Picture this: You're planning a bash at your place to welcome some old friends who have just moved to your town. You've bought drinks, shopped for snacks, planned to cook a few things the morning of the party, and gotten everything clean when a friend calls. "Do you mind if I bring one of my coworkers?" she says. No, of course you don't. "Oh, by the way, she's really allergic to wheat. Is that a problem?"
This is doable. A little advanced planning and a few day-of precautions can ensure that your party goes off without a hitch for both you and your guests, no matter their food allergies.
1. Make ContactIn the event that the allergic guest is a close friend, there's every chance that you're aware of his dietary needs and may have even gotten some help from him on coming up with suitable snacks. But in the friend-of-a-friend scenario above, it might be a lot more difficult for you to know what might be safe to provide. Give your mutual friend permission to pass along your phone number or e-mail so that the allergic guest can ask questions of you, or use your pal as a go-between to ask for suggestions that are safe.
2. Save Every LabelPeople with severe food allergies or celiac disease can't eat any food -- even if it's likely to be safe -- if there's the possibility that it could include an unsafe ingredient. So saving labels of any dips, dressings, chips, or ingredients for cooked dishes is a thoughtful gesture. It may even allow your allergic guest to enjoy some dishes she would have otherwise skipped.
3. Common-Sense Information
While you're generally under no obligation to go into great detail about what you're planning to serve at a party with a wide variety of snacks and drinks, or at a cocktail party with a wide variety of hors d'oeurves, it's common courtesy to let guests know if most of the food served at a party will be unsuitable for them. If you're planning a pizza party, for instance, guests with dairy or wheat allergies will want to know so they can eat in advance, leave when the food arrives or bring a little something for themselves.
4. Menu Changes
Are you under any obligation to change your menu for a guest with an allergy? Different people will have different opinions on this, and it does depend a little on the circumstances. (If you're inviting someone to a dinner party, you're taking on more of an obligation to feed them something suitable than if they're coming over to watch a football game, for example.) One thing I do suggest, however: because peanuts and mixed nuts spread their oils and dust so easily, don't have these items out if you're expecting a guest -- especially a child -- with peanut allergies or tree nut allergies.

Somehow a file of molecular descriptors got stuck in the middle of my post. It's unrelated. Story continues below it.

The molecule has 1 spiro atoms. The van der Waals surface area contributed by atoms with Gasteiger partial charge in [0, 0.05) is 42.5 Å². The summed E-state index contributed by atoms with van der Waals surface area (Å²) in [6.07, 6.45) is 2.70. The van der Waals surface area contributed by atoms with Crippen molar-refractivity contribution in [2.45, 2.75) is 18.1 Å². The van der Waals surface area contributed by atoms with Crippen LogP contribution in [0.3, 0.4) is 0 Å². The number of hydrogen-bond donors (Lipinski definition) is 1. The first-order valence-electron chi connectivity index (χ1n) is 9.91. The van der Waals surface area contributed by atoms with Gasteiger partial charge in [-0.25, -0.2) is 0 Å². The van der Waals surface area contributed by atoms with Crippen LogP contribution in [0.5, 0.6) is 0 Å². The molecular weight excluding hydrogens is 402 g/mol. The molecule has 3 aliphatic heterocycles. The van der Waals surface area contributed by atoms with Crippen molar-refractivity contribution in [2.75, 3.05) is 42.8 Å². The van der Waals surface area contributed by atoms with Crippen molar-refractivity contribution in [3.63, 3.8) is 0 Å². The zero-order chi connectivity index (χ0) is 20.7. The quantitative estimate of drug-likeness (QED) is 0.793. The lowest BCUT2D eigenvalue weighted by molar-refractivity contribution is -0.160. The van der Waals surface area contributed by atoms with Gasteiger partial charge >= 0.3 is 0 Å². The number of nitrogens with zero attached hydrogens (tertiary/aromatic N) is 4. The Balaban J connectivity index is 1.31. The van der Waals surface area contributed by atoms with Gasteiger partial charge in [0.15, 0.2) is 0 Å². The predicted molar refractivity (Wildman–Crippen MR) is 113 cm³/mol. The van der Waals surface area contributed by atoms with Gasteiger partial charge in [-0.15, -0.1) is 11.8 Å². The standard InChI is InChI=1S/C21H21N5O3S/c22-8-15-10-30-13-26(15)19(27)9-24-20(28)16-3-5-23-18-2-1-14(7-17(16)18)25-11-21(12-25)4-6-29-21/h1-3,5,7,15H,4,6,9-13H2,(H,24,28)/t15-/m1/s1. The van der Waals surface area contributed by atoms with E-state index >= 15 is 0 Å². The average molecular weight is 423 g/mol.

Cross-contamination can occur when an otherwise safe food touches a food containing an allergen. This can happen during cooking (on utensils, cutting boards, or serving dishes), at buffet tables, or if guests accidentally switch drinks. Making sure each dish on the serving table has its own serving utensil, keeping allergenic items separate (don't put fruit and cheese on the same plate if a guest has a dairy allergy), and having guests designate their cups with markers or wine charms can all help reduce the chances of an inadvertent reaction.
6. Simple Alternatives
Few people are comfortable with allergy-safe baking, especially given how difficult it can be to avoid cross-contamination on pans and baking dishes. Few people with severe allergies feel truly comfortable eating home-baked goods because of the potential for an inadvertent reaction. Yet at a birthday party, it's natural to want to fully include guests with allergies. What to do?
Consider buying a small allergy-friendly treat while making or buying the main cake as usual. A growing number of companies offer allergy-friendly cookies, ice cream, chocolates, and (in some cities) fresh allergen-free baked goods. Enjoy Life, Mi-Del, Pamela's, So Delicious, Tofutti, and Ener-G are among the brands available in supermarkets.
7. Don't Forget the Drinks
It's easy to overlook alcoholic beverages when you think about which foods might be problematic for your guests, but drinks can include significant allergens. Some conditions, such as histamine intolerance, may mean that your guests can't drink regardless of what you serve, but others (wheat or corn allergies, celiac disease) will allow your guests to drink certain beverages. See Alcohol Allergies and Intolerances for more information.
8. Take No Offense
While adults with food allergies generally feel comfortable navigating social situations, parents of severely allergic kids -- especially toddlers or preschoolers -- may forgo or only plan to stay a short time at parties where allergenic food is being served, no matter what precautions you offer to take. Please don't take it personally. Reactions can happen within minutes, and very young children (especially preverbal kids) are quite prone to putting things in their mouths. This goes doubly when they're around adults who may not know of or appreciate the severity of their allergies and who may feed them unsafe foods.